The UK Government has announced that the temporary measures which were put in place to protect businesses from insolvency during the pandemic are to be lifted and from 1 October 2021. This means that creditors will be able to seek to wind up debtors who owe them money. But, the devil is in the detail. Creditors do not have carte blanche and new conditions apply. In order to continue to promote business rescue, these conditions will remain in place from 1 October 2021 to 31 March 2022.

Schedule 10 of the Corporate Insolvency and Governance Act 2020 stipulates that an application to wind up a company, on the basis that it is unable to pay its debts, cannot be made unless four conditions are satisfied:

Condition A – the creditor is owed a debt which is liquidated, has fallen due for payment and is not an excluded debt**.

**we'll come back to this.

Condition B – the creditor has delivered a written notice to the debtor which sets out:

  1. the identification details for the debtor (one assumes company number and registered address)
  2. the full details of the creditor
  3. the amount of debt owed and how it arises
  4. the date of the notice
  5. a statement that the creditor is seeking the debtor's proposals for payment of the debt; and
  6. a statement that if no proposal is made to the creditor's satisfaction within 21 days beginning with the date on which the notice is delivered the creditor intends to present a winding up petition to the court.

Condition C – is at the end of the 21 days (beginning with the date on which the notice is given) no proposal for payment of the debt has been made by the debtor or no proposal which meets the creditor's satisfaction has been made.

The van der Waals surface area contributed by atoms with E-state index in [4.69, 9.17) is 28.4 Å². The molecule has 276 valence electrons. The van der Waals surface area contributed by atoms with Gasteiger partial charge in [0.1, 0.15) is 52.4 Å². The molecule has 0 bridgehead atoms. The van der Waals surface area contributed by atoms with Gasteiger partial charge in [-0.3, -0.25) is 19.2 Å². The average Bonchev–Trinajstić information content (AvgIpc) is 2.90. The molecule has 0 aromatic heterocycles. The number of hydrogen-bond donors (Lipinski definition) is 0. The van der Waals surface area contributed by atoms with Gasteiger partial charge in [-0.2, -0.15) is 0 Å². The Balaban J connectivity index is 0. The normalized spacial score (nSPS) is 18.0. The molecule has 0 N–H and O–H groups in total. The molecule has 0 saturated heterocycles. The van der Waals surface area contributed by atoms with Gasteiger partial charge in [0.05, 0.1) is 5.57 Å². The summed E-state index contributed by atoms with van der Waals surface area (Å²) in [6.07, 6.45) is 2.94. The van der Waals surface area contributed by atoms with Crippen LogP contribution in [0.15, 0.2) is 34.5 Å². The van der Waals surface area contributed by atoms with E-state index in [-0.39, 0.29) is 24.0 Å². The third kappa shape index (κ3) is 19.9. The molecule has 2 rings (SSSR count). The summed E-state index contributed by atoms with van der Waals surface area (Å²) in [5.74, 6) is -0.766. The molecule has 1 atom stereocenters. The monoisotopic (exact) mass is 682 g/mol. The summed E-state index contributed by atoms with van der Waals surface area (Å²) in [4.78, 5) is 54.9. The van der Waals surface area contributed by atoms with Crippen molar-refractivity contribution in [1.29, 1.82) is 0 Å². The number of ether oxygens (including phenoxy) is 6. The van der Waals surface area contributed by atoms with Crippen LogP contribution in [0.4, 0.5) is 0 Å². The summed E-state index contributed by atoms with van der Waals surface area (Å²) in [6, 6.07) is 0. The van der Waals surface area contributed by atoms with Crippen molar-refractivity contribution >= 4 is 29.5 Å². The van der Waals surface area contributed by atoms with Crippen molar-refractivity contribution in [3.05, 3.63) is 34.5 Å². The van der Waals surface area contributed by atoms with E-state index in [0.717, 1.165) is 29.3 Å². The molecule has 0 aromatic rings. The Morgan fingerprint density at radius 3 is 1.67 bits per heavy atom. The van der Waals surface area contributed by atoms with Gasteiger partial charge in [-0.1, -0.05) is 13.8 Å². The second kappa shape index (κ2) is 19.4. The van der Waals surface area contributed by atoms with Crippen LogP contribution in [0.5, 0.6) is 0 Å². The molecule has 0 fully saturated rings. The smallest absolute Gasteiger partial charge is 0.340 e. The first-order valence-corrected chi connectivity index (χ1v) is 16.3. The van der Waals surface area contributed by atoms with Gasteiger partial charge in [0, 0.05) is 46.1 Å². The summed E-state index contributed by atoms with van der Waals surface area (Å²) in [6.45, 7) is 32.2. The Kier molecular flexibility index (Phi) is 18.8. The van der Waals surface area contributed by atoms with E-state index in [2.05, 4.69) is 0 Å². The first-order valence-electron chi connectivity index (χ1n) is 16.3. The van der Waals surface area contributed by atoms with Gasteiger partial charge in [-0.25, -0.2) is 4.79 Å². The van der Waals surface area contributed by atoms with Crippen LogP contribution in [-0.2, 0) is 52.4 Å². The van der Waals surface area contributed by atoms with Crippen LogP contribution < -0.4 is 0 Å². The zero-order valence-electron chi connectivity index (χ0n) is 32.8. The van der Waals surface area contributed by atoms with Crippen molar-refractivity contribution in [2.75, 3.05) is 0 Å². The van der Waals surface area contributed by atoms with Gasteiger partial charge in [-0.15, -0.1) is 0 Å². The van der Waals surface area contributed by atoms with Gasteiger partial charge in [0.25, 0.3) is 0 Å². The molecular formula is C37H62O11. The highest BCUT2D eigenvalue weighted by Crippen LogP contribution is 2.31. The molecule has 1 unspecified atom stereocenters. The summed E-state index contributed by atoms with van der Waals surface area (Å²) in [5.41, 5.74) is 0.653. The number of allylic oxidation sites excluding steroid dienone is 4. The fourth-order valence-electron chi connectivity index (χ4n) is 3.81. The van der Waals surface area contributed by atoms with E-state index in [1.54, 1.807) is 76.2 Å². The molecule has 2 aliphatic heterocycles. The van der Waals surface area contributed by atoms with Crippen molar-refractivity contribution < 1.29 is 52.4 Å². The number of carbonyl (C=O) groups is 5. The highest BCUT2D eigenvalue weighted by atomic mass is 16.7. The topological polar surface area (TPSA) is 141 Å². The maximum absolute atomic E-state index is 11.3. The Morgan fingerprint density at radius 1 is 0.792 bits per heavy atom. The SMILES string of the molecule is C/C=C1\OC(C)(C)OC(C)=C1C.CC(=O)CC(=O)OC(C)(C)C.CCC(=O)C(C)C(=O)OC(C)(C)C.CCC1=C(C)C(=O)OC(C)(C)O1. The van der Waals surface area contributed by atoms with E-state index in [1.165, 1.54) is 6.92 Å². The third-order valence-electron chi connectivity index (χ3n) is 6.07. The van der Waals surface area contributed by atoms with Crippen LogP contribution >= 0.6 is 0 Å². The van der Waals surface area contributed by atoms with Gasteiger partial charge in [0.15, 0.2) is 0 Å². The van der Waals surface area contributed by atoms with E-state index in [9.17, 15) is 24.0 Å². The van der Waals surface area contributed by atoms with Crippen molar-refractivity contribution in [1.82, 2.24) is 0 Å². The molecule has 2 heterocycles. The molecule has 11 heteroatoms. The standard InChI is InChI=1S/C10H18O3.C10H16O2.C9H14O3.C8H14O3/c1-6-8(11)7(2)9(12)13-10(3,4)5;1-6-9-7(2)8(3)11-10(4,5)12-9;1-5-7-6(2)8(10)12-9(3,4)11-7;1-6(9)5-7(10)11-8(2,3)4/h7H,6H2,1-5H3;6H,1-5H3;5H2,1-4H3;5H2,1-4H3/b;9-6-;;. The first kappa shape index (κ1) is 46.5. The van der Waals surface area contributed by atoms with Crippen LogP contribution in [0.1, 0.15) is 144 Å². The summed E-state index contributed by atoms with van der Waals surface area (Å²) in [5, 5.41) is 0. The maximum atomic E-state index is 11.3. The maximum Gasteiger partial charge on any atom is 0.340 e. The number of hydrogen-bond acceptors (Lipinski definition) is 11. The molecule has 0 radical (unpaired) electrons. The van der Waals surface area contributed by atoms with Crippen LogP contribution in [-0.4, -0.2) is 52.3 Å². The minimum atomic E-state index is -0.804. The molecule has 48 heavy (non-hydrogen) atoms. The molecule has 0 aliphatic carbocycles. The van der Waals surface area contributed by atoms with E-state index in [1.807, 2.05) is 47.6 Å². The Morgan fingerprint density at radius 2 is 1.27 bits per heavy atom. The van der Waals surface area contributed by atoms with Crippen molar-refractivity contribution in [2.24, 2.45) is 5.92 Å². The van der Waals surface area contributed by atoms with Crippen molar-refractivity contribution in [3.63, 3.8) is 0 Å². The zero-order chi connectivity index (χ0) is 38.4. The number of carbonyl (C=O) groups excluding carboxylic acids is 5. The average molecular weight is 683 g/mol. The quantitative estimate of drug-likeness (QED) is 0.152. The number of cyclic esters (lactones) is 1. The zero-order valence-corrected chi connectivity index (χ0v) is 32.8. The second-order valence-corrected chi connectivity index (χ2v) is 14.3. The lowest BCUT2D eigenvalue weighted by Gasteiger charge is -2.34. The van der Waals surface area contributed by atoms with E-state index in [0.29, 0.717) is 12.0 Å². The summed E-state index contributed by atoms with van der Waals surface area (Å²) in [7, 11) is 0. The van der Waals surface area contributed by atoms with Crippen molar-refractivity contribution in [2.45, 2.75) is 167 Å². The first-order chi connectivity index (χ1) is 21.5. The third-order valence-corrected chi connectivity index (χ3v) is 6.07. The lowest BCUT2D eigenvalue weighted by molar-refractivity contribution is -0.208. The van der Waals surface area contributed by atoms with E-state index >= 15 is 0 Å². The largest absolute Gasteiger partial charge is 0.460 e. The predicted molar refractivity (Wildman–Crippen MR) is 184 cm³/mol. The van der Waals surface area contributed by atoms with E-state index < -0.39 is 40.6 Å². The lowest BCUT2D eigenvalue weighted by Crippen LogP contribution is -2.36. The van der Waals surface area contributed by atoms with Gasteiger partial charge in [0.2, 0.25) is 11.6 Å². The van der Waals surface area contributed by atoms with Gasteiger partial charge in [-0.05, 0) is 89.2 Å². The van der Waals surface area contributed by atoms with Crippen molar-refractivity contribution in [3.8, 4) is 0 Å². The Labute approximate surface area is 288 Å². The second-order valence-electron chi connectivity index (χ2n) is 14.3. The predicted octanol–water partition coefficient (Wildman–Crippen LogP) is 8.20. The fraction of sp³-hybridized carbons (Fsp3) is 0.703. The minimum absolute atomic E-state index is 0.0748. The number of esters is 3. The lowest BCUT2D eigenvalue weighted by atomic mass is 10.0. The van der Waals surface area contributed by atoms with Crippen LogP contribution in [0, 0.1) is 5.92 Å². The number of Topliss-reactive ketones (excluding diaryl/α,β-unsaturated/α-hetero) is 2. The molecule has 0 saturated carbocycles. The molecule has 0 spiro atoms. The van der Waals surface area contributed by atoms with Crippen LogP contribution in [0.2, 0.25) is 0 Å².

Condition D – the creditor(s) is owed the sum of £10,000 or more.

Landlords beware – "excluded debt"?

An "excluded debt" is a debt in respect of rent, or any sum or other payment that a tenant is liable to pay and which is unpaid by reason of a financial effect of coronavirus. In England and Wales, it is any rent (or other payment) under a relevant business tenancy. And in Scotland, it is rent (or any other payment) in terms of a lease as defined in section 7(1) of the Law Reform (Miscellaneous Provisions) (Scotland) Act 1985 (i.e. a lease of land which is not used for residential, agricultural or crofting purposes).

Generally speaking therefore UK Landlords will be prevented from being able to enforce, by way of winding up, any rent arrears, which have built up or fallen due during the pandemic until at least 31 March 2022.

There is however some conditionality to the definition of "excluded debt". It only applies if the debt (e.g. rent) is unpaid by reason of a financial effect of coronavirus. This means that a Landlord could still seek to wind up where they say that the coronavirus has had no financial effect on the debtor's ability to pay. This is likely to be a tall order in most instances. What we know about the "coronavirus test", from cases such as Re A Company [2021] EWHC 2289 (Ch), is that the courts have applied a low threshold when determining whether a debtor is able to prove that COVID has had a financial impact on it.

The impact of the Conditions:

The news that creditors can now wind-up debtors who have failed to pay will be welcome news in some sectors. But we expect the courts to apply the Conditions strictly. If there is a failure to comply then a creditor should expect the court to refuse its petition and, potentially, to find it liable in the expenses (or costs) of the petition. This might be quite a bitter pill to swallow when a creditor has been waiting on payment of debt, which is perhaps impacting its own cashflow.

There are still some choppy waters to navigate before we get out of the storm of the pandemic. If you are owed monies take advice before jumping feet first as it is likely to save you time and money.


Lucy McCann


Gareth Hale